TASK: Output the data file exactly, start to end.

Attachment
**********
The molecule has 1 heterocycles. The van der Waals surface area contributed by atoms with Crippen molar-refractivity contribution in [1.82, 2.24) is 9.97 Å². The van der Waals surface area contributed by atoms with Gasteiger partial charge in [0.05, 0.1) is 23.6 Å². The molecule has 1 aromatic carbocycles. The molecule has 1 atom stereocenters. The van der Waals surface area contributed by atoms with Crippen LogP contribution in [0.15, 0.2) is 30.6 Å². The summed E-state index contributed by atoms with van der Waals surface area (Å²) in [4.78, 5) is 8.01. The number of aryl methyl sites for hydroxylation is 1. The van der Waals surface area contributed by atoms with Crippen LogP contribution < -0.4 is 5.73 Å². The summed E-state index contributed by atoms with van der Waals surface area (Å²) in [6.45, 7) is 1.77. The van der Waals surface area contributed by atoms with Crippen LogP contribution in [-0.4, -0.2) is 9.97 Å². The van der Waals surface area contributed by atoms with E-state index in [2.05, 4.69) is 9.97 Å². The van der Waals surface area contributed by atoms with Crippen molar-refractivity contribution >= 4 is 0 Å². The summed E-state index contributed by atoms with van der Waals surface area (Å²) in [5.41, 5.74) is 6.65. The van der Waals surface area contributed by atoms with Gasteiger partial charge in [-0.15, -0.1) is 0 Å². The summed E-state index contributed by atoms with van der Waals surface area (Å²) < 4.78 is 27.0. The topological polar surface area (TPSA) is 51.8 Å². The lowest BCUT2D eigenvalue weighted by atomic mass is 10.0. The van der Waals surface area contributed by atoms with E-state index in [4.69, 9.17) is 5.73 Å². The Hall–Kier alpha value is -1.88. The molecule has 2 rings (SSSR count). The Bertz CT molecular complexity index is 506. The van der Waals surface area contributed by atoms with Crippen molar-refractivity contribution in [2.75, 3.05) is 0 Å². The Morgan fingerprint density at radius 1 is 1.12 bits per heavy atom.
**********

The molecule has 1 heterocycles. The van der Waals surface area contributed by atoms with Crippen molar-refractivity contribution in [1.82, 2.24) is 9.97 Å². The van der Waals surface area contributed by atoms with Gasteiger partial charge in [0.05, 0.1) is 23.6 Å². The molecule has 1 aromatic carbocycles. The molecule has 1 atom stereocenters. The van der Waals surface area contributed by atoms with Crippen LogP contribution in [0.15, 0.2) is 30.6 Å². The summed E-state index contributed by atoms with van der Waals surface area (Å²) in [4.78, 5) is 8.01. The number of aryl methyl sites for hydroxylation is 1. The van der Waals surface area contributed by atoms with Crippen LogP contribution < -0.4 is 5.73 Å². The summed E-state index contributed by atoms with van der Waals surface area (Å²) in [6.45, 7) is 1.77. The van der Waals surface area contributed by atoms with Crippen LogP contribution in [-0.4, -0.2) is 9.97 Å². The van der Waals surface area contributed by atoms with E-state index in [2.05, 4.69) is 9.97 Å². The van der Waals surface area contributed by atoms with Crippen molar-refractivity contribution >= 4 is 0 Å². The summed E-state index contributed by atoms with van der Waals surface area (Å²) in [5.41, 5.74) is 6.65. The van der Waals surface area contributed by atoms with Gasteiger partial charge in [-0.15, -0.1) is 0 Å². The summed E-state index contributed by atoms with van der Waals surface area (Å²) < 4.78 is 27.0. The topological polar surface area (TPSA) is 51.8 Å². The lowest BCUT2D eigenvalue weighted by atomic mass is 10.0. The van der Waals surface area contributed by atoms with E-state index in [4.69, 9.17) is 5.73 Å². The Hall–Kier alpha value is -1.88. The molecule has 2 rings (SSSR count). The Bertz CT molecular complexity index is 506. The van der Waals surface area contributed by atoms with Crippen molar-refractivity contribution in [2.75, 3.05) is 0 Å². The Morgan fingerprint density at radius 1 is 1.12 bits per heavy atom.